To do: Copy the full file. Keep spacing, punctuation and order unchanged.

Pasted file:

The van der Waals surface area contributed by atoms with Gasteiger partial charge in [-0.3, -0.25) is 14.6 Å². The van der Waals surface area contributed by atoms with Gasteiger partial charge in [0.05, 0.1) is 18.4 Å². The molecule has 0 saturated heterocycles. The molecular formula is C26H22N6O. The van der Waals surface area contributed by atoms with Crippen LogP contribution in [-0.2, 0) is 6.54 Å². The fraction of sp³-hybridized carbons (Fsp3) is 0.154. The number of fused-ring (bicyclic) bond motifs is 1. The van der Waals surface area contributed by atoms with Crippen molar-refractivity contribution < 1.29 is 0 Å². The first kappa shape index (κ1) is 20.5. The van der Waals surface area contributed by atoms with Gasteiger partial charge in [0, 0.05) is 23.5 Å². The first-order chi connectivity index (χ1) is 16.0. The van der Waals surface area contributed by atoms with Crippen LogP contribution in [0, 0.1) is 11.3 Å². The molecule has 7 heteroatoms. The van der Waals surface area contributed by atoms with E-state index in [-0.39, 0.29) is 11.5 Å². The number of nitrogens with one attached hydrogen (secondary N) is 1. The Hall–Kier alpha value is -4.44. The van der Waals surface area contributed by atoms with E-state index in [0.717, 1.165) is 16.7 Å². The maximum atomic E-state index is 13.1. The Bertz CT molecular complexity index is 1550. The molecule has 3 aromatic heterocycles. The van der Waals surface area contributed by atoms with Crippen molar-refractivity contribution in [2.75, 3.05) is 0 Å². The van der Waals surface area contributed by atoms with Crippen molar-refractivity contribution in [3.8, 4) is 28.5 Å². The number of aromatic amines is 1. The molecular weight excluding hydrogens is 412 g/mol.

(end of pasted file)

The van der Waals surface area contributed by atoms with Gasteiger partial charge in [-0.3, -0.25) is 14.6 Å². The van der Waals surface area contributed by atoms with Gasteiger partial charge in [0.05, 0.1) is 18.4 Å². The molecule has 0 saturated heterocycles. The molecular formula is C26H22N6O. The van der Waals surface area contributed by atoms with Crippen LogP contribution in [-0.2, 0) is 6.54 Å². The fraction of sp³-hybridized carbons (Fsp3) is 0.154. The number of fused-ring (bicyclic) bond motifs is 1. The van der Waals surface area contributed by atoms with Crippen molar-refractivity contribution < 1.29 is 0 Å². The first kappa shape index (κ1) is 20.5. The van der Waals surface area contributed by atoms with Gasteiger partial charge in [0, 0.05) is 23.5 Å². The first-order chi connectivity index (χ1) is 16.0. The van der Waals surface area contributed by atoms with Crippen LogP contribution in [0, 0.1) is 11.3 Å². The molecule has 7 heteroatoms. The van der Waals surface area contributed by atoms with E-state index in [-0.39, 0.29) is 11.5 Å². The number of nitrogens with one attached hydrogen (secondary N) is 1. The Hall–Kier alpha value is -4.44. The van der Waals surface area contributed by atoms with E-state index in [0.717, 1.165) is 16.7 Å². The maximum atomic E-state index is 13.1. The Bertz CT molecular complexity index is 1550. The molecule has 3 aromatic heterocycles. The van der Waals surface area contributed by atoms with Crippen molar-refractivity contribution in [2.75, 3.05) is 0 Å². The van der Waals surface area contributed by atoms with Crippen molar-refractivity contribution in [3.8, 4) is 28.5 Å². The number of aromatic amines is 1. The molecular weight excluding hydrogens is 412 g/mol.